Diamond Earrings

by Carmen Mason

“Hello, Rachel? “

“Yes? Oh, hi Mrs. McConnell…oh I know, it’s about the saucer… you saw my note I hope…”

“Yes, that’s no problem Rachel, it was a silly old plate …”

“Oh no, it was so pretty and…”

“Rachel, I’m calling about something completely different…”

“I’ll surely find a matching one this weekend. My sister lives right near one of those great ‘seconds’ places that has every dish and glass pattern…”


Desiree quickly lowered her voice. “Please forgive me for that. It’s just that I really think I’m getting the big A. Terry calls it ‘Oldtimers,’ and I think it’s happening to me. I’m more and more forgetful these days. Anyway, do you recall I had these earrings, half moons of gold and diamonds, and I usually put them with my gold chain in the Chinese box – are you still there, Rachel?”

“Yes, yes, I’m listening. I remember, sure I remember.”

“Well, last night I came home and was rushing out again with Terry to one of those auto convention dinners and I couldn’t find them.”

“You mean the Chinese box in your bedroom or the big one in the dining room with all the silver napkin rings?”

“No, the bedroom one where I always keep them. So anyway, I wondered if you could just remember I’m calling about them now so when you come next week you’ll look around and see if maybe I put them somewhere crazy. I swear I think I’m losing it. Today I left the car running after I locked it and went into Costco’s for over an hour! Luckily I keep that spare key in my wallet. You know how I’ve told you to do the same thing?”

“Yes, Mrs. O’Connell. Well, I didn’t see them yesterday any place at all, and I really did a heavy duty ‘cause I realized I missed a couple of carpets in the guest room the week before! And I felt so bad about breaking that saucer…”

“Rachel, let’s concentrate on the earrings. Maybe you found them and put them somewhere I’m not used to putting them – just for safe-keeping?”

“Me? Without telling you in the note along with the saucer?”

“Perhaps you just forgot, Rachel? Oh Rachel, they’re my most precious earrings. I love them. I’d be crazy without them. I really wish you’d think about it and look extra-carefully next Thursday…”

“But how could I forget such a thing? I mean, gold and diamond earrings?”

“I know, I know, but they mean so much to me, Rachel. Terry gave them to me on our twentieth.”

“That’s not the point I’m making, Mrs.O’Connell.  The point I’m making is that that’s not something someone so easily forgets.”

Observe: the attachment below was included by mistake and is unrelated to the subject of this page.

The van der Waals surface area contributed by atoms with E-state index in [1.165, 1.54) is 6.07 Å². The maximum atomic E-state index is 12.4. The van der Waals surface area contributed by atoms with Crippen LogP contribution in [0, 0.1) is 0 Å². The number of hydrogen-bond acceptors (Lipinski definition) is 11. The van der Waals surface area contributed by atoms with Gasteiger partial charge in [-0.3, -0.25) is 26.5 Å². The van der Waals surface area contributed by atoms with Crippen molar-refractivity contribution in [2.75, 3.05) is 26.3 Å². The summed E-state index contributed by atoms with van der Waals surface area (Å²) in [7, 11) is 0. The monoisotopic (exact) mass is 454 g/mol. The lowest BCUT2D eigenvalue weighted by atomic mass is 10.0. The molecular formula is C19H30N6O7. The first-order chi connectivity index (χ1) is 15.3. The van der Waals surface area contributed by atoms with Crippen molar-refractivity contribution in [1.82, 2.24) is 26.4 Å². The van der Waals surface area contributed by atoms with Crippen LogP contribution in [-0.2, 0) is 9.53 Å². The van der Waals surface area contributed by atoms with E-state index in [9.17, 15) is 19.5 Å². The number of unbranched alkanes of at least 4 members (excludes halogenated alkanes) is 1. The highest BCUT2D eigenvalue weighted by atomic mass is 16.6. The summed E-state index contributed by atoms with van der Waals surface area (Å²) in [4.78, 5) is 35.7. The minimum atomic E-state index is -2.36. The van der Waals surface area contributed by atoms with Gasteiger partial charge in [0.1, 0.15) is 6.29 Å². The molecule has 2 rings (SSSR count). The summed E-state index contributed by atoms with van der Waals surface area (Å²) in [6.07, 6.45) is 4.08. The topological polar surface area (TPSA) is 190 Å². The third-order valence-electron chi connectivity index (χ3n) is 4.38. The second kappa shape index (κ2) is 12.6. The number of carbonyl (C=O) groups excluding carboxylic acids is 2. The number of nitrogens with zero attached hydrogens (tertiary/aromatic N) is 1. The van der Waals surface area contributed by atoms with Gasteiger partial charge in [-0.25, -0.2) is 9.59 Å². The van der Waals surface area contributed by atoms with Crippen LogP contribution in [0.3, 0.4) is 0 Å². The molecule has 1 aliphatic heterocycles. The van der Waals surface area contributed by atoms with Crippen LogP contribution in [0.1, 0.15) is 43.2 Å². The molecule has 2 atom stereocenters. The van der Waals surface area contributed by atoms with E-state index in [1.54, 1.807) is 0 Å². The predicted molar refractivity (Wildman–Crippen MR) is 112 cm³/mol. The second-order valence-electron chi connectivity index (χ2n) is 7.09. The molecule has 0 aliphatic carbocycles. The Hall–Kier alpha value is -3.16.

“But if you did – just look Rachel, okay? Is that too much to ask?”

“Did you look in all your pockets? When did you last wear them? Did you take them with you to the Caribbean last month?”

“I never travel with them. Terry puts them in the safe when we go away.”

“So maybe that’s exactly where they are then.”

“It’s the first place I had him look, Rachel!”

“What about that big plush purple robe, Mrs. O’Connell? Heaven knows you love that robe!”


“Please Rachel, I’m being nice, I’m being straight with you. I’m giving you a chance to…”

“A chance? To what, Mrs. O’Connell? You’re giving me a chance to what?”

“TO TELL ME WHERE MY DIAMOND EARRINGS ARE OR TO JUST PUT THEM BACK WHEN YOU GET HERE NEXT WEEK!” Then came the long pause that can never erase the harmful blow, the words, the letter stamped and sent. “Oh God Rachel, I’m sorry. I’m so, so sorry. Please, please for…”

“It’s okay, Mrs.”

“Oh please, please, please, this wasn’t my plan. I was just going to…”

“Give me the chance to return them back and make it all right, Mrs.?”

“Yes, no… yes! I just wanted things to be okay again with no more questions asked. I…”

“I understand. I understand. Now you just go back and check every nook and cranny in that house of yours, bend down and check under all the furniture and through every drawer and box and between every book and don’t forget the basement and check the laundry basket although I know it’s empty but you never know, and then I want you to comb through all the sheets and towels and all your drawers and if you don’t mind awfully, ma’am, could you put things back just the way I arranged them, neat and tidy, and if you should find those glittering earrings in all their splendor, please don’t call me to let me know. I want this to be the one big mystery in this life of mine I’ll never have to learn the answer to or have to solve.

“Do you get me, do you hear me, Mrs.? And when I send you that sorry saucer which I do believe you don’t give a hang about, please, please, no simpering phone calls, thank you card, , no pleas from your sorry neck of the woods. Okay Mrs.? You got it? Good!  Now, you just go and have a nice day. Oh, wait, just one more thing – you know yesterday I forgot my pay underneath the Chinese box in your bedroom, but then I remembered it just as I got to the bus stop and funny, I went back through all that rain to get it, something I’d never do ‘cause it’s always going to be there with the next week’s cleaning.

“Isn’t life funny, Mrs.? Doesn’t life have its twists and turns? Now, now, you just stop all that sniffling and gushing, you hear me? Bye bye now. You’ll be just fine. Trust me.”


I have been writing prose and poetry all my life. They are sighs of joy, cries for help, testaments of love or loss, refuge and epiphany. They surprise, console and astound me. Just like friends and strangers do.